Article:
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Late Adolescents' Feelings Towards Parents and Siblings
Merrill-Palmer Quarterly (1996)
  • Wallace E. Dixon Jr.
  • M Moser
  • C E Paternite
Feelings toward mothers, fathers, and closest siblings were examined in a sample of 132 late adolescent women and men who were experiencing the transition of entering college. The emotional support of siblings and mothers was more important for late adolescent women than for men. Compared to men, women also turned more to their mothers and siblings for discussion of feelings, ideas, work, and activities, and for help and guidance. In contrast, compared to women, late adolescent men felt that their fathers told them what to do more. Closest siblings did not emerge as the most important emotionally supportive figures in the adolescents' lives, but they also did not assume the status-differentiating superordinate role typical of the parents.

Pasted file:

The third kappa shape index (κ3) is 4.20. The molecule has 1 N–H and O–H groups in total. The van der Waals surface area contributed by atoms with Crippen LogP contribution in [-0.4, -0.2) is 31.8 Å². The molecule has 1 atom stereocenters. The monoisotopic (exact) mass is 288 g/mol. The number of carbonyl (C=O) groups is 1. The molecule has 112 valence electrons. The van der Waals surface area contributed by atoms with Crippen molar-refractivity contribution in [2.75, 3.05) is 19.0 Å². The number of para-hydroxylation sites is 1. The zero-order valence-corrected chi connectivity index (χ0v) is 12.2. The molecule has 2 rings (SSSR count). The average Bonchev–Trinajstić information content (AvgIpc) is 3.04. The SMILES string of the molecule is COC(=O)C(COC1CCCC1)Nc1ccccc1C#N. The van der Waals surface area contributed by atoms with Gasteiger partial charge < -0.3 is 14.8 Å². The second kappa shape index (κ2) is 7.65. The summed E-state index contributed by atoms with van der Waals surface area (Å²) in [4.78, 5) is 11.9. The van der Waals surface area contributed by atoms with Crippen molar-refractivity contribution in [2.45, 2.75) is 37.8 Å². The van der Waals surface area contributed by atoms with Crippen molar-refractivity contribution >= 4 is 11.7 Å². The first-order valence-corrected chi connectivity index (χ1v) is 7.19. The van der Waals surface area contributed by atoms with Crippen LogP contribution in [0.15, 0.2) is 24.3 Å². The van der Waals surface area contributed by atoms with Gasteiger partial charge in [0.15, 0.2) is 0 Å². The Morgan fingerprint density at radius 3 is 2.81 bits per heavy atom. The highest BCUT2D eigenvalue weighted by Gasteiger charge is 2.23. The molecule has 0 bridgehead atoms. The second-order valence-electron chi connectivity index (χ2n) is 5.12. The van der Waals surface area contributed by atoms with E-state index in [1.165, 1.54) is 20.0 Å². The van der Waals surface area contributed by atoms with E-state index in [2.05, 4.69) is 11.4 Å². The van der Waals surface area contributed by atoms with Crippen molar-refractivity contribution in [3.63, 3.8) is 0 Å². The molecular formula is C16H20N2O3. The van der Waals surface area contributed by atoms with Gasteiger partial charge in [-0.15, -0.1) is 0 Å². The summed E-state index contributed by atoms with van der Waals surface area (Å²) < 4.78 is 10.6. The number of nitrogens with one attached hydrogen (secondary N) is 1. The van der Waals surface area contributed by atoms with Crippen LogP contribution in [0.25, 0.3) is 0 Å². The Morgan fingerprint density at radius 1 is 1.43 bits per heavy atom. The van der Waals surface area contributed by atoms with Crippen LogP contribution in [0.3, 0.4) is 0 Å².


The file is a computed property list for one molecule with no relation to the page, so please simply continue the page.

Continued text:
• Late Adolescents',
  • Feelings,
  • Parents,
  • Siblings
Publication Date
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A PDF of the final version of an article may be deposited by authors on their personal website, institutional repository, or not-for-profit server 12 months after publication. This document was originally published in Merrill-Palmer Quarterly.
Citation Information
Wallace E. Dixon Jr., M Moser and C E Paternite. "Late Adolescents' Feelings Towards Parents and Siblings" Merrill-Palmer Quarterly Vol. 42 (1996) p. 537 - 553 ISSN: 0272-930X
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